Research has linked childhood abuse to a variety of adult psychiatric problems, but little is known about associations of child abuse with adult mortality.Objective
To test associations of retrospective reports of physical and emotional abuse in childhood with all-cause mortality rates in adulthood.Design, Setting, and Participants
National sample of 6285 adults (aged 25-74 years at baseline) from the survey of Midlife Development in the United States. Baseline psychosocial data were collected in 1995 and 1996, with follow-up mortality data collected through October 2015.Main Outcomes and Measures
Participants completed questionnaires at baseline about self-report of childhood emotional abuse, moderate physical abuse, and severe physical abuse. Mortality data during the next 20 years was tracked using the National Death Index.Results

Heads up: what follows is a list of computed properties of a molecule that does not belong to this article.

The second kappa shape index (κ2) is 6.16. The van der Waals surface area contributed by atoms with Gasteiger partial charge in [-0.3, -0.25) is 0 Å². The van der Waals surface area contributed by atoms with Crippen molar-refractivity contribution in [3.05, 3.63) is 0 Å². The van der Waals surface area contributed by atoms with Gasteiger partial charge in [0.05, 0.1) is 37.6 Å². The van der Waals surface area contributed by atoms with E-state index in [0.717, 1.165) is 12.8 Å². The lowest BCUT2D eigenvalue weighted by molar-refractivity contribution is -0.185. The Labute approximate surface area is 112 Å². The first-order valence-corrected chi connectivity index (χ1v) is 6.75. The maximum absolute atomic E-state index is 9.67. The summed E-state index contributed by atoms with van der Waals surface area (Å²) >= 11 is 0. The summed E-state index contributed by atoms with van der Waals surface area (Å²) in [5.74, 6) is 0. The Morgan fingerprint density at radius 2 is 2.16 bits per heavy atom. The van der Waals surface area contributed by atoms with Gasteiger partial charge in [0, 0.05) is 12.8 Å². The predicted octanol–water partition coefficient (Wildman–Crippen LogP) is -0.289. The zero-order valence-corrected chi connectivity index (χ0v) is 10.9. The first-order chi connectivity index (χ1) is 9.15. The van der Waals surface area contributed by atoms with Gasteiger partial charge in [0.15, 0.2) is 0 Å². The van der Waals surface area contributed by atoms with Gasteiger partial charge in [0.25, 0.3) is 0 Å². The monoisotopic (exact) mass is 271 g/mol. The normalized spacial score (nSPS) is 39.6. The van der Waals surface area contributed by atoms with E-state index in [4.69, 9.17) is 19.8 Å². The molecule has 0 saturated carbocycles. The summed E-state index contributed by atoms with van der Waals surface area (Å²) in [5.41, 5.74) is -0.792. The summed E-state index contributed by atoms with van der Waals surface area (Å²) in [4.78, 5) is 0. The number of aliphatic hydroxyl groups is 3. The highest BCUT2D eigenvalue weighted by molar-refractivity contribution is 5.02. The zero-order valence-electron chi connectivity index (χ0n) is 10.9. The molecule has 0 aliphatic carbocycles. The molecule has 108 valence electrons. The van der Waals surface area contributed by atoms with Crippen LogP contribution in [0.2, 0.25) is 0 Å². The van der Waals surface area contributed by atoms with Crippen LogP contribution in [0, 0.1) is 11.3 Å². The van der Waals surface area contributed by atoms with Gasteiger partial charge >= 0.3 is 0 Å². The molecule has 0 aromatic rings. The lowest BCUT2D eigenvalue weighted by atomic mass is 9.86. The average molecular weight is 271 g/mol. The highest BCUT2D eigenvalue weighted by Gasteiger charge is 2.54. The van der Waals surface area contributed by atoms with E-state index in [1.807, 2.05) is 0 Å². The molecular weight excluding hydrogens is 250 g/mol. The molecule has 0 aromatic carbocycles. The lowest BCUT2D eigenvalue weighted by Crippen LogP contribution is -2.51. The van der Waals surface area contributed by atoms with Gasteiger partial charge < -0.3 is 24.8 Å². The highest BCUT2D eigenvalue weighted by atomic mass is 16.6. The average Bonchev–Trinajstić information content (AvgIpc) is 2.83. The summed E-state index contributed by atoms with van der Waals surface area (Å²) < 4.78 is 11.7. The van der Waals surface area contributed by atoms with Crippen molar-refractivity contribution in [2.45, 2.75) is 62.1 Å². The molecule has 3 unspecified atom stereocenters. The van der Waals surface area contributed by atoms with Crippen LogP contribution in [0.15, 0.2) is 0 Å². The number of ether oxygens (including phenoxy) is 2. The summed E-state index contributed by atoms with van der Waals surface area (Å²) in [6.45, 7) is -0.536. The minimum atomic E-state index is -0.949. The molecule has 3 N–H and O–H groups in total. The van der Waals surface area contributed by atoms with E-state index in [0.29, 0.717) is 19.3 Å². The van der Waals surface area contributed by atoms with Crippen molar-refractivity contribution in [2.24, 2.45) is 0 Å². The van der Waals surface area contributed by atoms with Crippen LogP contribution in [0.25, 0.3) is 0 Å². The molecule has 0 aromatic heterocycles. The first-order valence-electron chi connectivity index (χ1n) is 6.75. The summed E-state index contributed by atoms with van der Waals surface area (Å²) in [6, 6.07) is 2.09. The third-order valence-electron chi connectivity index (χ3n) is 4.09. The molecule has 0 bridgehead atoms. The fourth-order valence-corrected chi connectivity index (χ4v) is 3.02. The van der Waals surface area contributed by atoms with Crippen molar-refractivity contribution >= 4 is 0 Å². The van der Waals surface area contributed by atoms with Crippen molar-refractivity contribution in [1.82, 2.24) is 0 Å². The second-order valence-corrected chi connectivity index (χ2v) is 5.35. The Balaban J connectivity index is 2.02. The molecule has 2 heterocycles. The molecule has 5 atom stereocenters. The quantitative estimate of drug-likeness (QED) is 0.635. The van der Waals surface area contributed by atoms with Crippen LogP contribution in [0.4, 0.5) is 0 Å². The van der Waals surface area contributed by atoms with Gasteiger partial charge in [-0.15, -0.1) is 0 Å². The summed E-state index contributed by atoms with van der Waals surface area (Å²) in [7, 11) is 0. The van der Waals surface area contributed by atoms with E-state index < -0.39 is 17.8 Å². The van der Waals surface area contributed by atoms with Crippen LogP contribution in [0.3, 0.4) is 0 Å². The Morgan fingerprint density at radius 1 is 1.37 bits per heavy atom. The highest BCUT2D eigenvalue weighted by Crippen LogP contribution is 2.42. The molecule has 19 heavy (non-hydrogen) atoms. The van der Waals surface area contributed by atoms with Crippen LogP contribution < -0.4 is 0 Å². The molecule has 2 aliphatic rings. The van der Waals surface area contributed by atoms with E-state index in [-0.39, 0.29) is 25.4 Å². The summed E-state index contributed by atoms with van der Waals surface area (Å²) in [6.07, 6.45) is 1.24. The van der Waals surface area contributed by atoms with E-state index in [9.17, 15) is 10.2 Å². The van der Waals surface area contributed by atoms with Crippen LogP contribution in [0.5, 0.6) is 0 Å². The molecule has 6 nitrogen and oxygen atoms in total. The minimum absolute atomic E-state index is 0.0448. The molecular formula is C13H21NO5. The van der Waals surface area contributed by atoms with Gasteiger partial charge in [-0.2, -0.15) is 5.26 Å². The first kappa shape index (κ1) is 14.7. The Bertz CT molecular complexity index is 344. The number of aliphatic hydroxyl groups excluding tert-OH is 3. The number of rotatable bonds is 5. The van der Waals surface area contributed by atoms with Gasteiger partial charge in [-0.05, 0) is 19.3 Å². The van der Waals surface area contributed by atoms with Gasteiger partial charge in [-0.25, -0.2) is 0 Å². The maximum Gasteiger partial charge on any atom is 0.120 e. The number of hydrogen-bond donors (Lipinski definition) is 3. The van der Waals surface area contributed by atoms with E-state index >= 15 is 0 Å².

Of the 6285 participants included in the study sample, 2987 were men (48%) and 5581were white (91%), with a mean (SD) age of 46.9 (12.95) years. Women who reported childhood emotional abuse (hazard ratio [HR], 1.22; 95% CI, 1.01-1.49; P = .04), moderate physical abuse (HR, 1.30; 95% CI, 1.05-1.60; P = .02), or severe physical abuse (HR, 1.58; 95% CI, 1.20-2.08; P = .001) were at increased risk for all-cause mortality during the follow-up period. Reports of more types of childhood abuse were also associated with a greater risk of all-cause mortality in women (all vs none HR, 1.68; 95% CI, 1.24-2.30; P = .001; some vs none HR, 1.24; 95% CI, 1.01-1.52; P = .04). These effects could not be accounted for by childhood socioeconomic status, personality traits, or adult depression. No associations were observed in men.Conclusions and Relevance
These results suggest that in addition to the established psychiatric consequences of abuse, women who report childhood abuse also remain vulnerable to premature mortality into adulthood. Thus, reported childhood abuse may have long-term ramifications for health and longevity in women.